William's Weekly Economic Recap
The Week of September 16-20, 2019
William’s Weekly Economic Recap
for the Week of September 16-20, 2019 (view as PDF)
William Chin, MBA
Portfolio Manager & Chief Technical Analyst
William Chin, Chief Technical Analyst for Caldwell Investment Management Ltd. (“Caldwell”), is the lead Portfolio Manager on the Tactical Sovereign Bond Fund and Portfolio Manager for the fixed income portion of the Caldwell Balanced Fund. He also advises fixed income portfolios for affiliate Caldwell Securities Ltd.’s separately managed account platform and contributes to the Caldwell Investment Management Ltd. team’s research, specializing in macro-economics, currency risk management and technical analysis. William is a member of Caldwell’s Investment Risk Committee.
William has over 35 years of international investment experience in the areas of portfolio, currency risk and treasury management. He began his career in the currency market, progressing to the role of treasury manager for a large international bank. He was first registered as a Portfolio Manager with the Ontario Securities Commission in 1999 and managed high net worth client portfolios on a discretionary basis prior to joining Caldwell.
William has an MBA in economics and international finance. He has been a volunteer and a board member for the Canadian Society of Technical Analysts since 2001 and is their former President (2012-2014).
William is a frequent speaker on macro analysis, monetary policy and technical analysis.
- Last week’s attacks on Saudi oil production facilities removed about half of Saudi’s production capacity, or about 5% of world output. U.S. and Japan quickly announced they are ready to release their strategic oil reserves if needed. Other producers are also eyeing to fill the void. Crude oil prices spiked 12% or so initially but eventually gave back half the gains. Canadian producers will benefit from the higher prices but given export facilities are already running at full capacity, they will not be able to increase their output. Also, oil prices near these levels are extremely attractive for cash-strapped, debt-laden U.S. oil companies to hedge, thus, likely capping future gains.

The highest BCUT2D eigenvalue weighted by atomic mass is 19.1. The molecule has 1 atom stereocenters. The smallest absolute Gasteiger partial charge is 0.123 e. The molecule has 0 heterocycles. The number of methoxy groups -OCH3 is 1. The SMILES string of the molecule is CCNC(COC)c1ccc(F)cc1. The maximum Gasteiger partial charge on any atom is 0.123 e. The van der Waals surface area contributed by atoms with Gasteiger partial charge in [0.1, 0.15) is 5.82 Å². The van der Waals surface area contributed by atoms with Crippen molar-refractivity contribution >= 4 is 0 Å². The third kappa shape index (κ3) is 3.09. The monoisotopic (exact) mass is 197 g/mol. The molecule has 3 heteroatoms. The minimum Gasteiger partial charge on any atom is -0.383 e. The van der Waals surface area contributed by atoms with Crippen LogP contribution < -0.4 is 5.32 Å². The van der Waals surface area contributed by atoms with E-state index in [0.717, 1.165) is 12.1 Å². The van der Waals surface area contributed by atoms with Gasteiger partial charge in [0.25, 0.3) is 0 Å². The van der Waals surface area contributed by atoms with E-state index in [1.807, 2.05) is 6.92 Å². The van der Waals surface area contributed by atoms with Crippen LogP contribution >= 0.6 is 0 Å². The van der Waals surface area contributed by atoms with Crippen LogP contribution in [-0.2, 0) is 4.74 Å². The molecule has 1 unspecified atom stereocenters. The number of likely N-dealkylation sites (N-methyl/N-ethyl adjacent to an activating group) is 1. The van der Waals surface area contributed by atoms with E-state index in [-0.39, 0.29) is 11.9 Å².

- Fedex CEO warned, after their earnings report, that global demand is slowing down, citing in particular the impact of trade wars.
- China August retail sales and industrial production disappointed again.
- Canada July manufacturing sales fell 1.3%. June was revised lower to a 1.4% decline. Inventories have been rising.
- Canada July retail sales rose 0.4%; June was revised lower from flat to -0.1%. Excluding autos and gas stations, sales were down 0.1%, a sharp drop from the 1.7% gain in June.
- Canada August existing home sales rose 1.4%.
- The Federal Reserve delivered the expected quarter point rate cut last week, but market expectations for further cuts diminished somewhat due to a more fractured FOMC (“Federal Reserve Open Market Committee”).
- NAHB (“National Association of Home Builders”) U.S. housing market activity index rose to 68 from 66 prior. U.S. housing data have improved recently.